Quite often, the act of giving a star rating to a film is made instantly redundant. For here is a film that I loved, yet have a sneaking suspicion that the majority of the people reading this will absolutely hate. How can I give a bad review to something that I wholeheartedly enjoyed, in a sincere and not remotely ironic way, even if I imagine the people reading this will feel entirely differently? Isn’t it the job of a reviewer to highlight films their audience will love?
Lucy is the new film from Luc Besson, the one-time amazing director of Leon, who is now better known to modern cinema audiences as a producer on the “A-list celebrity goes to Europe to shoot people” films his company Eurocorp releases seemingly every other week. This is his directorial return to form, his best effort behind the camera since Leon and his silliest since The Fifth Element. It’s a film that has been advertised using the tagline “open your mind”, yet you will likely find it is best enjoyed with your brain switched off.
In a basic plot synopsis the reasons why I assume audiences may not particularly like the movie aren’t clear. We are introduced in Taiwan to Lucy (Scarlett Johansson) via a conversation with her boyfriend (Borgen star Pilou Asbæk) in which she is unwittingly forced into becoming a drug mule for him. Within a minute he’s killed and she’s kidnapped and knocked unconscious. She wakes up to find a bag containing a vast amount of the new drug has been forcibly sewn into her insides, and she has to travel across Europe to deliver it – because “the kids over there are going to go crazy for it”. When attacked whilst in captivity, the bag splits open- and it turns out that in large quantities, the new CPH4 drug can actively increase your brain power. This makes Lucy the deadliest being alive.
So far, so Limitless. This is the second film in the past few years to extensively focus on the myth that humans only use 10% of their brains, something that even a person as terrible as science as myself can happily inform you is bullshit. The reason it didn’t bother me here was because the film invented its own logic, and even when it repeatedly presented itself as the truth (early action scenes are frequently interrupted by Morgan Freeman giving a science seminar on “how the brain works”) it at least helps make the narrative to work, if not make sense in the world of scientific truth we live in. The fact that this information is presented in a seminar form is worrying though; lots of stupid people will hear Freeman discussing how the brain works and assume that it must be true.
Another reason people are likely to hate it is because of the narrative digressions. There are multiple montages in the early stretches of this film, that play out like a mash-up of a David Attenborough documentary and Madonna’s “Ray of Light” music video. One minute we’re watching Lucy in captivity, the next Morgan Freeman giving a science seminar, then a graphic montage of animals fucking and (yes) giving birth in close-up. It’s a directorial decision that may infuriate some people – yet the fact that a major blockbuster has the tenacity to do this is remarkable. I wrote recently that I was bored of the Marvel movies as they feel so familiar; it’s this element of next-level weirdness presented so frequently in Lucy that I wish all blockbusters had ingrained in their DNA. The film is unarguably a mess in terms of narrative; playing a drinking game based on plot holes in this film could be lethal, but its sheer storytelling audaciousness makes all criticism irrelevant. It’s been a long time since I’ve been so surprised and weirded out by a mainstream movie. Criticising it for having a narrative that’s all over the place would do a disservice to how much I enjoyed it whilst watching.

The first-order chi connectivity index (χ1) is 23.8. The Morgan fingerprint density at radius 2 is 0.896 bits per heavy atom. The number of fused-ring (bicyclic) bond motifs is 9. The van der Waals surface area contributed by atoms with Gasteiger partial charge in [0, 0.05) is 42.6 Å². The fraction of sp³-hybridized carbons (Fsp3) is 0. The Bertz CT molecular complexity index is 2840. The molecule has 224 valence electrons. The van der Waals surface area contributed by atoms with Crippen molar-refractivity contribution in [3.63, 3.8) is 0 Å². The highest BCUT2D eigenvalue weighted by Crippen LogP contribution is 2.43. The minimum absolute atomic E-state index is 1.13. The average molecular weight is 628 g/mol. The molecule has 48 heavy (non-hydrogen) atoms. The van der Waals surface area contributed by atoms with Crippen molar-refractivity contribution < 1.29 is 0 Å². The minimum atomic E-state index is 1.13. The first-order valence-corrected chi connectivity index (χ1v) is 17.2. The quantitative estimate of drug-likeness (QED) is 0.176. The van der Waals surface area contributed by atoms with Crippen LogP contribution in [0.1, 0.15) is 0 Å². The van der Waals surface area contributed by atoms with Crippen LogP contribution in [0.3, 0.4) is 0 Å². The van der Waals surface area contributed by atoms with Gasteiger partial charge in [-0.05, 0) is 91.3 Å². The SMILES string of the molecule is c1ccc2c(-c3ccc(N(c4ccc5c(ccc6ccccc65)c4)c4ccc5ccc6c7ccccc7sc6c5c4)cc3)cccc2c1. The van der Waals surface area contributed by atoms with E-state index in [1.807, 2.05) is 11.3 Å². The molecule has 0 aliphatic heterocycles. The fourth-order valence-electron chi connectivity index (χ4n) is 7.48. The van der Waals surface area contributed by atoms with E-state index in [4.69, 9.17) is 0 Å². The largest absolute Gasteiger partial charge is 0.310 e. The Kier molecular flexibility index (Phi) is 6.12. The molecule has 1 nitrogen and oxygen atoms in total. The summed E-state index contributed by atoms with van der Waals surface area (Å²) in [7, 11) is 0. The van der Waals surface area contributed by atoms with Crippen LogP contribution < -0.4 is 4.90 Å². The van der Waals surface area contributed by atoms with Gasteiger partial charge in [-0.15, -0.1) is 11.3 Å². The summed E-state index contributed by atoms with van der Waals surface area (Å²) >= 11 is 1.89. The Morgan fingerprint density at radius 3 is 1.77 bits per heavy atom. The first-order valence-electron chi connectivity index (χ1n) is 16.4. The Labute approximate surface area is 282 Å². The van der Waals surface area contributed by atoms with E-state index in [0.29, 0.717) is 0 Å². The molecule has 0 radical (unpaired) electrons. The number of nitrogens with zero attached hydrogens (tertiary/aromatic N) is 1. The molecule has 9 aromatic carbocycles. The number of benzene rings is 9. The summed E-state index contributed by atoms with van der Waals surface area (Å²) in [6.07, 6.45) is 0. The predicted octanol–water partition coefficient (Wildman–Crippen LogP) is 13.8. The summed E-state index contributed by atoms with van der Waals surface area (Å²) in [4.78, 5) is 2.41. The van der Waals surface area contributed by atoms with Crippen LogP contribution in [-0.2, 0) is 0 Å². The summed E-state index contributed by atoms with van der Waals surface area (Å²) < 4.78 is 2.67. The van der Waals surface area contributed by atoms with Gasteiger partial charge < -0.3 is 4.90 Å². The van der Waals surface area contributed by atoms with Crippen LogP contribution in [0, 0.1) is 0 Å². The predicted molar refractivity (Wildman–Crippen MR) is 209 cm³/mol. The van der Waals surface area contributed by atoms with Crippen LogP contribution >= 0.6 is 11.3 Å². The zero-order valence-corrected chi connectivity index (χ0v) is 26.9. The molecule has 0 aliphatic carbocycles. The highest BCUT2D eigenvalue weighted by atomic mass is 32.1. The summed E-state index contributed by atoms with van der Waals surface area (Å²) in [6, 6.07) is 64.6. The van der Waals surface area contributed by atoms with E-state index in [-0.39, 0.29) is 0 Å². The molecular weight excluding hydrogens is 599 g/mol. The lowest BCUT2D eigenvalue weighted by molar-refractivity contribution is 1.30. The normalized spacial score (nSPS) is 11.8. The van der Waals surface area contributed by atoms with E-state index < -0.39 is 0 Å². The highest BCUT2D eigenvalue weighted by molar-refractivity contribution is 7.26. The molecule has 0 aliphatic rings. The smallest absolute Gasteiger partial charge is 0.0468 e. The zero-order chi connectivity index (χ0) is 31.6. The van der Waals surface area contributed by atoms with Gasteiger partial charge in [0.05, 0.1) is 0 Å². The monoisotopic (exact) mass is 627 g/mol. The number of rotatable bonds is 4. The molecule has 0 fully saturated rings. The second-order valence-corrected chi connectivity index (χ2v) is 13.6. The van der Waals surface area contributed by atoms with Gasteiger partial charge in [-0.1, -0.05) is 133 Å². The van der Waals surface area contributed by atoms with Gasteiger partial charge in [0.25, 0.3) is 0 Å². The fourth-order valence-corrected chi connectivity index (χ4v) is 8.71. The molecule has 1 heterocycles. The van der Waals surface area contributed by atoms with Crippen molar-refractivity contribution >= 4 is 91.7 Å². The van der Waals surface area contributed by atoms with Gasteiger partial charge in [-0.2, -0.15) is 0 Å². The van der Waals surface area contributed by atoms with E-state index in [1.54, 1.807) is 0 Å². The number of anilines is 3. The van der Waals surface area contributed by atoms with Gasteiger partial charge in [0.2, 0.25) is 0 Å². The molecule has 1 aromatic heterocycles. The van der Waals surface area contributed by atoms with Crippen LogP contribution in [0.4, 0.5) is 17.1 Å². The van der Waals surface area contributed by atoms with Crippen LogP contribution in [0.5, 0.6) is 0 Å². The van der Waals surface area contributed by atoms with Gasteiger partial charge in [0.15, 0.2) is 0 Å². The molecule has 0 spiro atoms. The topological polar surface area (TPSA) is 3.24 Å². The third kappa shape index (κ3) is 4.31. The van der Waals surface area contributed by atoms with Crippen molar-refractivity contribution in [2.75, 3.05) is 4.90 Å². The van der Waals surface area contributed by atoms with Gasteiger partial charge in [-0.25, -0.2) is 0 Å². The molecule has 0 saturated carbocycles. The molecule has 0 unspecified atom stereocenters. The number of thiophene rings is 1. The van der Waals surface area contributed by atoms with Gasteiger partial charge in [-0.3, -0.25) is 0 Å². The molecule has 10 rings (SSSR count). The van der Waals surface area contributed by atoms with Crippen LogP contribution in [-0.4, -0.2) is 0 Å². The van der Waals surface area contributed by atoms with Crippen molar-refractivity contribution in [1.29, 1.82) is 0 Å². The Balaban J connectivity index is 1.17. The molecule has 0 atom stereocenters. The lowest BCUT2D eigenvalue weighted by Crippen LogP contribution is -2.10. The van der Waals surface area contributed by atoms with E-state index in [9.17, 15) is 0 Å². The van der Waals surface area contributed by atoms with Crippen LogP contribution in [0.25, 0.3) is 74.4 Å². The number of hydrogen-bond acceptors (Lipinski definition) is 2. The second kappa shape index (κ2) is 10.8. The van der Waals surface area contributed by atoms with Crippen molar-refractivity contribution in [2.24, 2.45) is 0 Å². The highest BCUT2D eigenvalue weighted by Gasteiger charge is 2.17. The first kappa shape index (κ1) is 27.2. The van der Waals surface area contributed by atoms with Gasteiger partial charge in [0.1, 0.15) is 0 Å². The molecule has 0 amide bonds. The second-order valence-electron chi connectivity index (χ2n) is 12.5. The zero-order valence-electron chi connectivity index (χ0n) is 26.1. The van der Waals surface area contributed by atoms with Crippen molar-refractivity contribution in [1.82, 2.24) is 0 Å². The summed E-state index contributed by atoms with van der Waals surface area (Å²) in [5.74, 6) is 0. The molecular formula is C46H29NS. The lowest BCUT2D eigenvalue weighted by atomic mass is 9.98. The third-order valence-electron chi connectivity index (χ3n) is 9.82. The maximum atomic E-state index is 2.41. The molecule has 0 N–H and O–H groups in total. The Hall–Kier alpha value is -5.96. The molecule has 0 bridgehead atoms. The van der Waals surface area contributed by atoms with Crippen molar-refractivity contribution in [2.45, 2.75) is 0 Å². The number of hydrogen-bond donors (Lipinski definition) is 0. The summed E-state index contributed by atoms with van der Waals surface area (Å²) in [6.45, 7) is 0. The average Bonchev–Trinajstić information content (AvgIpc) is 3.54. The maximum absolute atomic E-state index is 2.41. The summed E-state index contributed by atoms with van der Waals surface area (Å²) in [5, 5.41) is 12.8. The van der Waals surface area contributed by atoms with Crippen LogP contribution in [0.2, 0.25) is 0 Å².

What’s remarkable is that it manages to make elements “borrowed” (stolen) from other films seem so unique. Besson himself said the film was a cross between Leon, Inception and 2001, yet the final 15 minutes are like a bizarre cross between Akira and The Tree of Life, but in reverse. It’s the lowest form of criticism to just list a bunch of movies a particular film resembles, yet in the case of Lucy it is impossible not to do that.
It may play better than an extended homage to better movies, but it’s still not quite the sum of its parts. It is, however, a frequently inspired, continuously bonkers movie. You might hate the science, you might hate the nonsensical narrative and you probably will hate the ending. But I guarantee you this: you will not be bored.